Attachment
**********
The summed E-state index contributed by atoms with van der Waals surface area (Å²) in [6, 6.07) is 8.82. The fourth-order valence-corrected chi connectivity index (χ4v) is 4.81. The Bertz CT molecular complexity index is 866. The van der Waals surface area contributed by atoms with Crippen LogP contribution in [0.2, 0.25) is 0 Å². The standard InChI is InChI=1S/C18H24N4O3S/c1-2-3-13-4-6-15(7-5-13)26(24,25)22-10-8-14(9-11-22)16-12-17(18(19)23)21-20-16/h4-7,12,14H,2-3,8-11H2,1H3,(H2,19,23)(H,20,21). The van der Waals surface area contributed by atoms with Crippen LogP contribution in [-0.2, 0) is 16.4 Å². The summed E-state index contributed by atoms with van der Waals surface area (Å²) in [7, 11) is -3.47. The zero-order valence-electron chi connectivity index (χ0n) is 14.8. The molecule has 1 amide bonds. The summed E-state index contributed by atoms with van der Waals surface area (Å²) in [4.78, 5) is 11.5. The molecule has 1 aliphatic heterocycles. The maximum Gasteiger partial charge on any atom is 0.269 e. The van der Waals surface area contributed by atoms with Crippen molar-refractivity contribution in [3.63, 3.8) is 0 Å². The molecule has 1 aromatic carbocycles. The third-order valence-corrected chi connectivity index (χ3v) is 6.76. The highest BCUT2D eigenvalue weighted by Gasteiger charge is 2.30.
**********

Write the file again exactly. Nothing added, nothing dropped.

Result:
The summed E-state index contributed by atoms with van der Waals surface area (Å²) in [6, 6.07) is 8.82. The fourth-order valence-corrected chi connectivity index (χ4v) is 4.81. The Bertz CT molecular complexity index is 866. The van der Waals surface area contributed by atoms with Crippen LogP contribution in [0.2, 0.25) is 0 Å². The standard InChI is InChI=1S/C18H24N4O3S/c1-2-3-13-4-6-15(7-5-13)26(24,25)22-10-8-14(9-11-22)16-12-17(18(19)23)21-20-16/h4-7,12,14H,2-3,8-11H2,1H3,(H2,19,23)(H,20,21). The van der Waals surface area contributed by atoms with Crippen LogP contribution in [-0.2, 0) is 16.4 Å². The summed E-state index contributed by atoms with van der Waals surface area (Å²) in [7, 11) is -3.47. The zero-order valence-electron chi connectivity index (χ0n) is 14.8. The molecule has 1 amide bonds. The summed E-state index contributed by atoms with van der Waals surface area (Å²) in [4.78, 5) is 11.5. The molecule has 1 aliphatic heterocycles. The maximum Gasteiger partial charge on any atom is 0.269 e. The van der Waals surface area contributed by atoms with Crippen molar-refractivity contribution in [3.63, 3.8) is 0 Å². The molecule has 1 aromatic carbocycles. The third-order valence-corrected chi connectivity index (χ3v) is 6.76. The highest BCUT2D eigenvalue weighted by Gasteiger charge is 2.30.